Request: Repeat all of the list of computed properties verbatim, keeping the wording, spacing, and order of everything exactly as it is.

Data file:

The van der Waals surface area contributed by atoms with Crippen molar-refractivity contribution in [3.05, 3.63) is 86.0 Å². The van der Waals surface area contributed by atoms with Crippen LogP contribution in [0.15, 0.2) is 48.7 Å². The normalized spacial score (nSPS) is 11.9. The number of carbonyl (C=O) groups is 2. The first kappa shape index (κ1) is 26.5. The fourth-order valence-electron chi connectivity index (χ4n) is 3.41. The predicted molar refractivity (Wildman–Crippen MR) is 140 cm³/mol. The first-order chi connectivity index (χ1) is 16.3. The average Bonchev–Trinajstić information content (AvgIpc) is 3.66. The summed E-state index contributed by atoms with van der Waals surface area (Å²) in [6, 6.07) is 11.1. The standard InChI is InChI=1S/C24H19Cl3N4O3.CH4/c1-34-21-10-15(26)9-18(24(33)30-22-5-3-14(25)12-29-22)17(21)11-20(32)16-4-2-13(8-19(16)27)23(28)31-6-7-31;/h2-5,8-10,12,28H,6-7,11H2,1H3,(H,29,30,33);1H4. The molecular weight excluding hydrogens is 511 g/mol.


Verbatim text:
The van der Waals surface area contributed by atoms with Crippen molar-refractivity contribution in [3.05, 3.63) is 86.0 Å². The van der Waals surface area contributed by atoms with Crippen LogP contribution in [0.15, 0.2) is 48.7 Å². The normalized spacial score (nSPS) is 11.9. The number of carbonyl (C=O) groups is 2. The first kappa shape index (κ1) is 26.5. The fourth-order valence-electron chi connectivity index (χ4n) is 3.41. The predicted molar refractivity (Wildman–Crippen MR) is 140 cm³/mol. The first-order chi connectivity index (χ1) is 16.3. The average Bonchev–Trinajstić information content (AvgIpc) is 3.66. The summed E-state index contributed by atoms with van der Waals surface area (Å²) in [6, 6.07) is 11.1. The standard InChI is InChI=1S/C24H19Cl3N4O3.CH4/c1-34-21-10-15(26)9-18(24(33)30-22-5-3-14(25)12-29-22)17(21)11-20(32)16-4-2-13(8-19(16)27)23(28)31-6-7-31;/h2-5,8-10,12,28H,6-7,11H2,1H3,(H,29,30,33);1H4. The molecular weight excluding hydrogens is 511 g/mol.